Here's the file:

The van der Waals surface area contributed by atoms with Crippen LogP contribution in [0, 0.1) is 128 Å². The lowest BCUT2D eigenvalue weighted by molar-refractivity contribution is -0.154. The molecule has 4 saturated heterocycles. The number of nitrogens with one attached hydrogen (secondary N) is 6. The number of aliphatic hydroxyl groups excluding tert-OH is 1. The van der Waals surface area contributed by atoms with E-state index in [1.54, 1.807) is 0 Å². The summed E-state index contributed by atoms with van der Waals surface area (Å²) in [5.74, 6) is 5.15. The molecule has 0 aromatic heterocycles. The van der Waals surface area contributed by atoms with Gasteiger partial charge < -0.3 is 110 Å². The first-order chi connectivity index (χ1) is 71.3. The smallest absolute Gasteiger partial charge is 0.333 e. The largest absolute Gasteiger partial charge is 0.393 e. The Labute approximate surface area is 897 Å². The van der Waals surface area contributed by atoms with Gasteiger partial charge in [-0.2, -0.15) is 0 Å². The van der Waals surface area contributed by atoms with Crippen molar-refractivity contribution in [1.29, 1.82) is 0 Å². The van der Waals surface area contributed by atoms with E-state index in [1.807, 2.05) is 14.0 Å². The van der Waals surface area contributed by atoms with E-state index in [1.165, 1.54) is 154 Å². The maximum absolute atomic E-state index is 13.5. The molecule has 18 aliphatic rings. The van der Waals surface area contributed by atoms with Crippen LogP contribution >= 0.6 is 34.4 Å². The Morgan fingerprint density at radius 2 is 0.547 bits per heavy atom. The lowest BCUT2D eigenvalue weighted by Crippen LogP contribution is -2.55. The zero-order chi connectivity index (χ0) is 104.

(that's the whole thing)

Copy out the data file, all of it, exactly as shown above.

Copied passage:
The van der Waals surface area contributed by atoms with Crippen LogP contribution in [0, 0.1) is 128 Å². The lowest BCUT2D eigenvalue weighted by molar-refractivity contribution is -0.154. The molecule has 4 saturated heterocycles. The number of nitrogens with one attached hydrogen (secondary N) is 6. The number of aliphatic hydroxyl groups excluding tert-OH is 1. The van der Waals surface area contributed by atoms with E-state index in [1.54, 1.807) is 0 Å². The summed E-state index contributed by atoms with van der Waals surface area (Å²) in [5.74, 6) is 5.15. The molecule has 0 aromatic heterocycles. The van der Waals surface area contributed by atoms with Gasteiger partial charge < -0.3 is 110 Å². The first-order chi connectivity index (χ1) is 71.3. The smallest absolute Gasteiger partial charge is 0.333 e. The largest absolute Gasteiger partial charge is 0.393 e. The Labute approximate surface area is 897 Å². The van der Waals surface area contributed by atoms with Gasteiger partial charge in [-0.2, -0.15) is 0 Å². The van der Waals surface area contributed by atoms with Crippen molar-refractivity contribution in [1.29, 1.82) is 0 Å². The van der Waals surface area contributed by atoms with E-state index in [1.807, 2.05) is 14.0 Å². The van der Waals surface area contributed by atoms with E-state index in [1.165, 1.54) is 154 Å². The maximum absolute atomic E-state index is 13.5. The molecule has 18 aliphatic rings. The van der Waals surface area contributed by atoms with Crippen LogP contribution >= 0.6 is 34.4 Å². The Morgan fingerprint density at radius 2 is 0.547 bits per heavy atom. The lowest BCUT2D eigenvalue weighted by Crippen LogP contribution is -2.55. The zero-order chi connectivity index (χ0) is 104.